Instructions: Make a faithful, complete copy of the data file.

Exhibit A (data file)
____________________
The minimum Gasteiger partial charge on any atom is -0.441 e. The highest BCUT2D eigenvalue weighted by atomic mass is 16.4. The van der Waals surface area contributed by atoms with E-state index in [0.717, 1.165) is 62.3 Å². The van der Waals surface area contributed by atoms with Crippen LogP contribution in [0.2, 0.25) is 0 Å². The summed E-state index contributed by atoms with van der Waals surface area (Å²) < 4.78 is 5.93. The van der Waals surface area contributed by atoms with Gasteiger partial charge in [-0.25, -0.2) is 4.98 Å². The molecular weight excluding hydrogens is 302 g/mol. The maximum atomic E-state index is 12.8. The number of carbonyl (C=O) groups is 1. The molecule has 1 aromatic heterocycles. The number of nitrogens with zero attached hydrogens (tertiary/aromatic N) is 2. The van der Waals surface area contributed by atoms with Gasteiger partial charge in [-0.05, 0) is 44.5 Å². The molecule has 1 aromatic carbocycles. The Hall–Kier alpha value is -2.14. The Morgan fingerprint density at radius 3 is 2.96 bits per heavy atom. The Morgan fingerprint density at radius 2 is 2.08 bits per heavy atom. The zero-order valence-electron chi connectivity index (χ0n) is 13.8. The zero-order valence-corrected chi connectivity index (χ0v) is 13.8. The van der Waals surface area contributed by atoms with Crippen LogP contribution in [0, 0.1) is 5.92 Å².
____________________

The minimum Gasteiger partial charge on any atom is -0.441 e. The highest BCUT2D eigenvalue weighted by atomic mass is 16.4. The van der Waals surface area contributed by atoms with E-state index in [0.717, 1.165) is 62.3 Å². The van der Waals surface area contributed by atoms with Crippen LogP contribution in [0.2, 0.25) is 0 Å². The summed E-state index contributed by atoms with van der Waals surface area (Å²) < 4.78 is 5.93. The van der Waals surface area contributed by atoms with Gasteiger partial charge in [-0.25, -0.2) is 4.98 Å². The molecular weight excluding hydrogens is 302 g/mol. The maximum atomic E-state index is 12.8. The number of carbonyl (C=O) groups is 1. The molecule has 1 aromatic heterocycles. The number of nitrogens with zero attached hydrogens (tertiary/aromatic N) is 2. The van der Waals surface area contributed by atoms with Gasteiger partial charge in [-0.05, 0) is 44.5 Å². The molecule has 1 aromatic carbocycles. The Hall–Kier alpha value is -2.14. The Morgan fingerprint density at radius 3 is 2.96 bits per heavy atom. The Morgan fingerprint density at radius 2 is 2.08 bits per heavy atom. The zero-order valence-electron chi connectivity index (χ0n) is 13.8. The zero-order valence-corrected chi connectivity index (χ0v) is 13.8. The van der Waals surface area contributed by atoms with Crippen LogP contribution in [0, 0.1) is 5.92 Å².